Tuesday, January 16, 2007

Outside pawn

Cameron R - Scoones D
Nanaimo Open 1980

The scrappy position in the first diagram arose during a time scramble in the late stages of a game in which I had been on the attack for many moves. My opponent, a local expert, had historically been an easy point for me, and I wanted to keep the streak going. Needless to say, he too wanted to win this game and break the streak. Although I did not realise it, I had already missed two opportunities to put my opponent away cleanly. With most of my former advantage gone, my clock ticking down, and my rook under attack, it was time to start playing chess again.

Not much choice for the first move:
Getting the rook off prise and setting up a powerful pin on the knight. If White had seen what was coming, he might have opted for 38.Kxd4 here. In that case Black takes the exchange with 38...Ng2 39.Rxg2 Rxg2 40.Ke3 and now the best way forward is the simple 40...Rxb2. Another possibility was 38.b4, but that too would not help much. Because of his time shortage White decides to remain passive and see what happens.
38.Rc1 Ng2 39.Rcf1 Ne3 40.Rc1 Ng2 41.Rcf1
Black has repeated the position in order to make time control – a well-known technical device.
Also possible was 41...a5, fixing the queenside pawns, but it makes no difference. With the time control over it had become clear that the pin on the knight will eventually land White in zugzwang. When his spare moves run out he will have to bail with Rxg2 and the extra exchange will leave Black with only minor technical problems.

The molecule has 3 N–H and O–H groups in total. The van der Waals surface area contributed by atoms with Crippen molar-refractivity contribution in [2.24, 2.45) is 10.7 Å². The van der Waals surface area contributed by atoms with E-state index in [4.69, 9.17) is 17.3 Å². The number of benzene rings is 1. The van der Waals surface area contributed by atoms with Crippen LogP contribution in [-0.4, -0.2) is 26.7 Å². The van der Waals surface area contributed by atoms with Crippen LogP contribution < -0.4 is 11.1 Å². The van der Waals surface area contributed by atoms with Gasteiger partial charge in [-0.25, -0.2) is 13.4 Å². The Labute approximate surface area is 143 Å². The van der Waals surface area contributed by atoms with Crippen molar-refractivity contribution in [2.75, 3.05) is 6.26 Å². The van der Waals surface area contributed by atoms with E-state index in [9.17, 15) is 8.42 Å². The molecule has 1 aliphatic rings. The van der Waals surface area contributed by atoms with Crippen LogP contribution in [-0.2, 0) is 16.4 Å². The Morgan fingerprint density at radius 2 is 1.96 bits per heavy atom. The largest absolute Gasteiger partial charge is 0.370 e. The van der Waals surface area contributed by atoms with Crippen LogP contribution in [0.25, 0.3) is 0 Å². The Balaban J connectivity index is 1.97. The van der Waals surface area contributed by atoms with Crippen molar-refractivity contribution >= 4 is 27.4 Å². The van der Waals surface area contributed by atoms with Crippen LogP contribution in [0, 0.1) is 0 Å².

42.b4 a6 43.Rc1+ Kd6 44.Rcf1 (second diagram)
Black's strategy has paid off; he could now play 44...Kd7 and let White's spare moves run out as noted. But there is another way to win.
44...Ne3! 45. Rc1
Also a standard technical device. If there is any chance that Black will repeat moves and allow a draw, White should make it as easy as possible for him to do so. Thus he returns the rook to the same square.
45...Nd5 46.Rcf1 Nxb4 47.Kxd4
Not much choice. If 47.Rc1 then 47...Nd5 and Black wins the knight immediately.
47...Nd5 48.Ke4
Here Black could play to win a piece with 48...b5, but there is a simpler way of persuading White to resign.
48...Rxf4+ 49.Rxf4 Rxf4+ 50.Rxf4 Nxf4 51.Kxf4 Kd5!
Black's king dominates the centre and 52...b5 will give him an outside passed pawn. White's position is hopeless and so he resigned here.


Craig said...

what program do you use to make your diagrams?

Dan Scoones said...

I'm using ChessBase 8 with black and white diagrams instead of colour.

Craig said...

i'll try it out thank you...on my blog i go to chessgames.com and set up a diagram and copy it. the black and white cb8 diagrams look nicer...thanks!

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Port Coquitlam, British Columbia, Canada
National master (Canada) since 1984. B.C. Champion 1977 and 1984. Runner-up 1991 and 2002. B.C. Open Champion 1972 and 1982. B.C. U/14 Champion 1964-65-66. Mikhail Botvinnik once wrote that publishing your analytical work forces you to be accurate because it exposes you to criticism. Hence this blog.